"Gentlemen of the House," said Mr. Crewe, "I have listened to the gentleman from Putnam with some--amusement. He has made the statement that he and his committee are giving to the Pingsquit bill and other measures--some other measures--their undivided attention. Of this I have no doubt whatever. He neglected to define the species of attention he is giving them--I should define it as the kindly care which the warden of a penitentiary bestows upon his charges."
Mr. Crewe was interrupted here. The submerged four hundred and seventy had had time to rub their eyes and get their breath, to realize that their champion had dealt Mr. Bascom a blow to cleave his helm, and a roar of mingled laughter and exultation arose in the back seats, and there was more craning to see the glittering eyes of the Honourable Brush and the expressions of his two companions-in-arms. Mr. Speaker Doby beat the stone with his gavel, while Mr. Crewe continued to lean back calmly until the noise was over.
"Gentlemen," he went on, "I will enter at the proper time into a situation--known, I believe, to most of you--that brings about a condition of affairs by which the gentleman's committee, or the gentleman himself, with his capacious pockets, does not have to account to the House for every bill assigned to him by the Speaker. I have taken the trouble to examine a little into the gentleman's past record--he has been chairman of such committees for years past, and I find no trace that bills inimical to certain great interests have ever been reported back by him. The Pingsquit bill involves the vital principle of competition. I have read it with considerable care and believe it to be, in itself, a good measure, which deserves a fair hearing. I have had no conversation whatever with those who are said to be its promoters. If the bill is to pass, it has little enough time to get to the Senate. By the gentleman from Putnam's own statement his committee have given it its share of attention, and I believe this House is entitled to know the verdict, is entitled to accept or reject a report. I hope the motion will prevail."
He sat down amidst a storm of applause which would have turned the head of a lesser man. No such personal ovation had been seen in the House for years. How the Speaker got order; how the Honourable Brush Bascom declared that Mr. Crewe would be called upon to prove his statements; how Mr. Botcher regretted that a new member of such promise should go off at half-cock; how Mr. Ridout hinted that the new member might think he had an animus; how Mr. Terry of Lee and Mr. Widgeon of Hull denounced, in plain hill language, the Northeastern Railroads and lauded the man of prominence who had the grit to oppose them, need not be gone into. Mr. Crewe at length demanded the previous question, which was carried, and the motion was carried, too, two hundred and fifty to one hundred and fifty-two. The House adjourned.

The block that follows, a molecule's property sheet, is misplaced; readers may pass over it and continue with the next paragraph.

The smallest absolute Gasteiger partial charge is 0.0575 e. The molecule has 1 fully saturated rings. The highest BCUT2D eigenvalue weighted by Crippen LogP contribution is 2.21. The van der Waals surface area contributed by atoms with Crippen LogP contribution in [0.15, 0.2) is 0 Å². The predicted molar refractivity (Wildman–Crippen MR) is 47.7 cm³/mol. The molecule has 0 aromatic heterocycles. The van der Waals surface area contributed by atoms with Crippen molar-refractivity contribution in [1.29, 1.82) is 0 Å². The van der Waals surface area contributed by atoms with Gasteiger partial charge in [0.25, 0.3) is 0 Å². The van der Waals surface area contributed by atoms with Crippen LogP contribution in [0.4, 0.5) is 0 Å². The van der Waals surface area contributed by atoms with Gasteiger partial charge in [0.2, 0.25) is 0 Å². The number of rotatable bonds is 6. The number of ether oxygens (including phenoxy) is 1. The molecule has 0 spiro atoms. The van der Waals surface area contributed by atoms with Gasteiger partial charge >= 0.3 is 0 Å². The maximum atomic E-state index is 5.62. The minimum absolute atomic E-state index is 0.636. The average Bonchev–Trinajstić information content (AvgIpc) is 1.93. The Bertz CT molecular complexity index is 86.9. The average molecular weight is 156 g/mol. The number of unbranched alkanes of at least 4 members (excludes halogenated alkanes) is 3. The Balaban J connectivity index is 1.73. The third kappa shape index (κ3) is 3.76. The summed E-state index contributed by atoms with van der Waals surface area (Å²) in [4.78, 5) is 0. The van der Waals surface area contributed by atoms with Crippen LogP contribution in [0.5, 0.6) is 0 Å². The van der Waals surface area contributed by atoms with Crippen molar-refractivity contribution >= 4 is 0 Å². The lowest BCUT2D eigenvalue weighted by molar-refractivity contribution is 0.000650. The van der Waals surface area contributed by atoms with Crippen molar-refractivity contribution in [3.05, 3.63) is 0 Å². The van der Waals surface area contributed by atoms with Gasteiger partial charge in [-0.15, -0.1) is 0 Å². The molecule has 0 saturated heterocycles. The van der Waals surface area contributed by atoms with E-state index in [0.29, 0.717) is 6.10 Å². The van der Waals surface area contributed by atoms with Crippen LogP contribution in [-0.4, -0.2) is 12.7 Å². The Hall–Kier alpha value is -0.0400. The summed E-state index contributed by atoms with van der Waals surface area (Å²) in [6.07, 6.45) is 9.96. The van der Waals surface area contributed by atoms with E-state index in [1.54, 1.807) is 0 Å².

We will spare the blushes of the hero of this occasion, who was threatened with suffocation by an inundation from the back seats. In answer to the congratulations and queries, he replied modestly that nobody else seemed to have had the sand to do it, so he did it himself. He regarded it as a matter of duty, however unpleasant and unforeseen; and if, as they said, he had been a pioneer, education and a knowledge of railroads and the world had helped him. Whereupon, adding tactfully that he desired the evening to himself to prepare for the battle of the morrow (of which he foresaw he was to bear the burden), he extricated himself from his admirers and made his way unostentatiously out of a side door into his sleigh. For the man who had kindled a fire--the blaze of which was to mark an epoch--he was exceptionally calm. Not so the only visitor whom Waters had instructions to admit that evening.
"Say, you hit it just right," cried the visitor, too exultant to take off his overcoat. "I've been down through the Pelican, and there ain't been such excitement since Snow and Giddings had the fight for United States senator in the '80's. The place is all torn up, and you can't get a room there for love or money. They tell me they've been havin' conferences steady in Number Seven since the session closed, and Hilary Vane's sent for all the Federal and State office-holders to be here in the morning and lobby. Botcher and Jane and Bascom are circulatin' like hot water, tellin' everybody that because they wouldn't saddle the State with a debt with your bills you turned sour on 'em, and that you're more of a corporation and railroad man than any of 'em. They've got their machine to working a thousand to the minute, and everybody they have a slant on is going into line. One of them fellers, a conductor, told me he had to go with 'em. But our boys ain't idle, I can tell you that. I was in the back of the gallery when you spoke up, and I shook 'em off the leash right away."
Mr. Crewe leaned back from the table and thrust his hands in his pockets and smiled. He was in one of his delightful moods.
"Take off your overcoat, Tooting," he said; "you'll find one of my best political cigars over there, in the usual place."